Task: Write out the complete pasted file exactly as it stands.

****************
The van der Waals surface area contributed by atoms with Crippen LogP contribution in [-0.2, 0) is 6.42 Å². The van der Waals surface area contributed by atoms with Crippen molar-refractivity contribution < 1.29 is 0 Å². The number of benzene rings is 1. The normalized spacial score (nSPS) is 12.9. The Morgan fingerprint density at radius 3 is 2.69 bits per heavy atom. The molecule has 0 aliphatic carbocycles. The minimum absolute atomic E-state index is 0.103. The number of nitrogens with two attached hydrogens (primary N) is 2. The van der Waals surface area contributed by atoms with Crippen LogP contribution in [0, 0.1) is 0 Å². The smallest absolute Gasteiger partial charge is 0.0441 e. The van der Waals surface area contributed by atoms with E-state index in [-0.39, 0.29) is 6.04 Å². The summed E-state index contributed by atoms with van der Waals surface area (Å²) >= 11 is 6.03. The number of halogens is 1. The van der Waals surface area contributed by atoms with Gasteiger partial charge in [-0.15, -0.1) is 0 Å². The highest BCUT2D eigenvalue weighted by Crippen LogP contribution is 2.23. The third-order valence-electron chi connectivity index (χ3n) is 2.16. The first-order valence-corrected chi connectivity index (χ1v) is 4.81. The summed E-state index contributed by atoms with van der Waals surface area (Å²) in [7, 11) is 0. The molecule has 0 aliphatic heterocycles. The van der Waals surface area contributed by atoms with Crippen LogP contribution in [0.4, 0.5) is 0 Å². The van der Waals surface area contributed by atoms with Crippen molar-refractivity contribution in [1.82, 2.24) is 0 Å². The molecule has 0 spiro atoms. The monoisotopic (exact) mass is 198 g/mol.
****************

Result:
The van der Waals surface area contributed by atoms with Crippen LogP contribution in [-0.2, 0) is 6.42 Å². The van der Waals surface area contributed by atoms with Crippen molar-refractivity contribution < 1.29 is 0 Å². The number of benzene rings is 1. The normalized spacial score (nSPS) is 12.9. The Morgan fingerprint density at radius 3 is 2.69 bits per heavy atom. The molecule has 0 aliphatic carbocycles. The minimum absolute atomic E-state index is 0.103. The number of nitrogens with two attached hydrogens (primary N) is 2. The van der Waals surface area contributed by atoms with Crippen LogP contribution in [0, 0.1) is 0 Å². The smallest absolute Gasteiger partial charge is 0.0441 e. The van der Waals surface area contributed by atoms with E-state index in [-0.39, 0.29) is 6.04 Å². The summed E-state index contributed by atoms with van der Waals surface area (Å²) >= 11 is 6.03. The number of halogens is 1. The van der Waals surface area contributed by atoms with Gasteiger partial charge in [-0.15, -0.1) is 0 Å². The highest BCUT2D eigenvalue weighted by Crippen LogP contribution is 2.23. The third-order valence-electron chi connectivity index (χ3n) is 2.16. The first-order valence-corrected chi connectivity index (χ1v) is 4.81. The summed E-state index contributed by atoms with van der Waals surface area (Å²) in [7, 11) is 0. The molecule has 0 aliphatic heterocycles. The van der Waals surface area contributed by atoms with Crippen LogP contribution in [0.4, 0.5) is 0 Å². The van der Waals surface area contributed by atoms with Crippen molar-refractivity contribution in [1.82, 2.24) is 0 Å². The molecule has 0 spiro atoms. The monoisotopic (exact) mass is 198 g/mol.